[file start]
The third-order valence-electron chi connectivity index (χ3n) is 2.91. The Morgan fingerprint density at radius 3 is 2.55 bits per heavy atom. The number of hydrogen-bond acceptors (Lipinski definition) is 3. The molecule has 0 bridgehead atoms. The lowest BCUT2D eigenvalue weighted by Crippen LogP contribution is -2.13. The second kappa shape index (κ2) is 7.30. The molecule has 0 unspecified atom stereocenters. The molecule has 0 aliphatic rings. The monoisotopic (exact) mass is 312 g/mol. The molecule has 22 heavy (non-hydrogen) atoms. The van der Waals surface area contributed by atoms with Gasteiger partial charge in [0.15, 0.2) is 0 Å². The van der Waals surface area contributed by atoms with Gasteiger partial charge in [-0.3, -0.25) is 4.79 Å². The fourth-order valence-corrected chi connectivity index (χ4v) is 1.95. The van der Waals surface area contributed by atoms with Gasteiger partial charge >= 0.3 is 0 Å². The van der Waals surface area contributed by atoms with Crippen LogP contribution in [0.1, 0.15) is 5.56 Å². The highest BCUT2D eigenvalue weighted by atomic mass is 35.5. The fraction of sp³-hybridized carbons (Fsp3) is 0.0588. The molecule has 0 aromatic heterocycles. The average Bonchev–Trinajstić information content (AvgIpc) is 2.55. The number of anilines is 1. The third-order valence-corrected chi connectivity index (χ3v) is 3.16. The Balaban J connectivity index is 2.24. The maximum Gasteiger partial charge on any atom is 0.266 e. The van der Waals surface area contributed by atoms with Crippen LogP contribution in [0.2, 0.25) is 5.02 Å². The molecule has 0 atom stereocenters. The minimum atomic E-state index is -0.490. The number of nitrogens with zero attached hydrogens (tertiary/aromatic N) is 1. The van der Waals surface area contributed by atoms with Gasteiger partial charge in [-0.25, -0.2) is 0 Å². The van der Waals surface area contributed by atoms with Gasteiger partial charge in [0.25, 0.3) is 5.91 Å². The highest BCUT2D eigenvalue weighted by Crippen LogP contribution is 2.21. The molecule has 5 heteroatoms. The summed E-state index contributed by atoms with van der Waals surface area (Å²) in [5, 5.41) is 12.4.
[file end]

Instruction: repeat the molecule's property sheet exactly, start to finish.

The third-order valence-electron chi connectivity index (χ3n) is 2.91. The Morgan fingerprint density at radius 3 is 2.55 bits per heavy atom. The number of hydrogen-bond acceptors (Lipinski definition) is 3. The molecule has 0 bridgehead atoms. The lowest BCUT2D eigenvalue weighted by Crippen LogP contribution is -2.13. The second kappa shape index (κ2) is 7.30. The molecule has 0 unspecified atom stereocenters. The molecule has 0 aliphatic rings. The monoisotopic (exact) mass is 312 g/mol. The molecule has 22 heavy (non-hydrogen) atoms. The van der Waals surface area contributed by atoms with Gasteiger partial charge in [0.15, 0.2) is 0 Å². The van der Waals surface area contributed by atoms with Gasteiger partial charge in [-0.3, -0.25) is 4.79 Å². The fourth-order valence-corrected chi connectivity index (χ4v) is 1.95. The van der Waals surface area contributed by atoms with Gasteiger partial charge >= 0.3 is 0 Å². The van der Waals surface area contributed by atoms with Crippen LogP contribution in [0.1, 0.15) is 5.56 Å². The highest BCUT2D eigenvalue weighted by atomic mass is 35.5. The fraction of sp³-hybridized carbons (Fsp3) is 0.0588. The molecule has 0 aromatic heterocycles. The average Bonchev–Trinajstić information content (AvgIpc) is 2.55. The number of anilines is 1. The third-order valence-corrected chi connectivity index (χ3v) is 3.16. The Balaban J connectivity index is 2.24. The maximum Gasteiger partial charge on any atom is 0.266 e. The van der Waals surface area contributed by atoms with Crippen LogP contribution in [0.2, 0.25) is 5.02 Å². The molecule has 0 atom stereocenters. The minimum atomic E-state index is -0.490. The number of nitrogens with zero attached hydrogens (tertiary/aromatic N) is 1. The van der Waals surface area contributed by atoms with Gasteiger partial charge in [-0.25, -0.2) is 0 Å². The van der Waals surface area contributed by atoms with Gasteiger partial charge in [0.25, 0.3) is 5.91 Å². The highest BCUT2D eigenvalue weighted by Crippen LogP contribution is 2.21. The molecule has 5 heteroatoms. The summed E-state index contributed by atoms with van der Waals surface area (Å²) in [5, 5.41) is 12.4.